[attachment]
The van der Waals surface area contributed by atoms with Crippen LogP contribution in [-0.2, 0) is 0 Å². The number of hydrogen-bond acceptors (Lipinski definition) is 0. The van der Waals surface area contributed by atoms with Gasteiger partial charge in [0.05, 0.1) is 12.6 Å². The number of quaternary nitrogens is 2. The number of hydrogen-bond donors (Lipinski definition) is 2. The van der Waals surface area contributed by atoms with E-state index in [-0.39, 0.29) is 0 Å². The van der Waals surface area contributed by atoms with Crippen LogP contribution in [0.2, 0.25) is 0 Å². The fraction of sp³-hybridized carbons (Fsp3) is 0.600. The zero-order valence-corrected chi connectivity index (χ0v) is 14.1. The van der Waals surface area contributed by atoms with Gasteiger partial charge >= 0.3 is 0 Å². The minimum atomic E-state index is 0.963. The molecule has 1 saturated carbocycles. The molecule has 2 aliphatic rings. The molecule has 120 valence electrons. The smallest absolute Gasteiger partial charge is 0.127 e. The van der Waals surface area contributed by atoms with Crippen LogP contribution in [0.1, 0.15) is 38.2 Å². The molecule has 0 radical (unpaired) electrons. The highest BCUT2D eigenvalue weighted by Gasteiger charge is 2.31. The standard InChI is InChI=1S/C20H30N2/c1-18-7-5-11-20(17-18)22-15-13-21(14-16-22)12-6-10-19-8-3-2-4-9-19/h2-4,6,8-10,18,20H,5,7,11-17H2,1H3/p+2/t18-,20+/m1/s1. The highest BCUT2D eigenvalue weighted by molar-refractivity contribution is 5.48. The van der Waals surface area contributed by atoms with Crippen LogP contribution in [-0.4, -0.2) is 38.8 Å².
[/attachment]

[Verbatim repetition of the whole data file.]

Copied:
The van der Waals surface area contributed by atoms with Crippen LogP contribution in [-0.2, 0) is 0 Å². The number of hydrogen-bond acceptors (Lipinski definition) is 0. The van der Waals surface area contributed by atoms with Gasteiger partial charge in [0.05, 0.1) is 12.6 Å². The number of quaternary nitrogens is 2. The number of hydrogen-bond donors (Lipinski definition) is 2. The van der Waals surface area contributed by atoms with E-state index in [-0.39, 0.29) is 0 Å². The van der Waals surface area contributed by atoms with Crippen LogP contribution in [0.2, 0.25) is 0 Å². The fraction of sp³-hybridized carbons (Fsp3) is 0.600. The zero-order valence-corrected chi connectivity index (χ0v) is 14.1. The van der Waals surface area contributed by atoms with Gasteiger partial charge >= 0.3 is 0 Å². The minimum atomic E-state index is 0.963. The molecule has 1 saturated carbocycles. The molecule has 2 aliphatic rings. The molecule has 120 valence electrons. The smallest absolute Gasteiger partial charge is 0.127 e. The van der Waals surface area contributed by atoms with Crippen LogP contribution in [0.1, 0.15) is 38.2 Å². The molecule has 0 radical (unpaired) electrons. The highest BCUT2D eigenvalue weighted by Gasteiger charge is 2.31. The standard InChI is InChI=1S/C20H30N2/c1-18-7-5-11-20(17-18)22-15-13-21(14-16-22)12-6-10-19-8-3-2-4-9-19/h2-4,6,8-10,18,20H,5,7,11-17H2,1H3/p+2/t18-,20+/m1/s1. The highest BCUT2D eigenvalue weighted by molar-refractivity contribution is 5.48. The van der Waals surface area contributed by atoms with Crippen LogP contribution in [-0.4, -0.2) is 38.8 Å².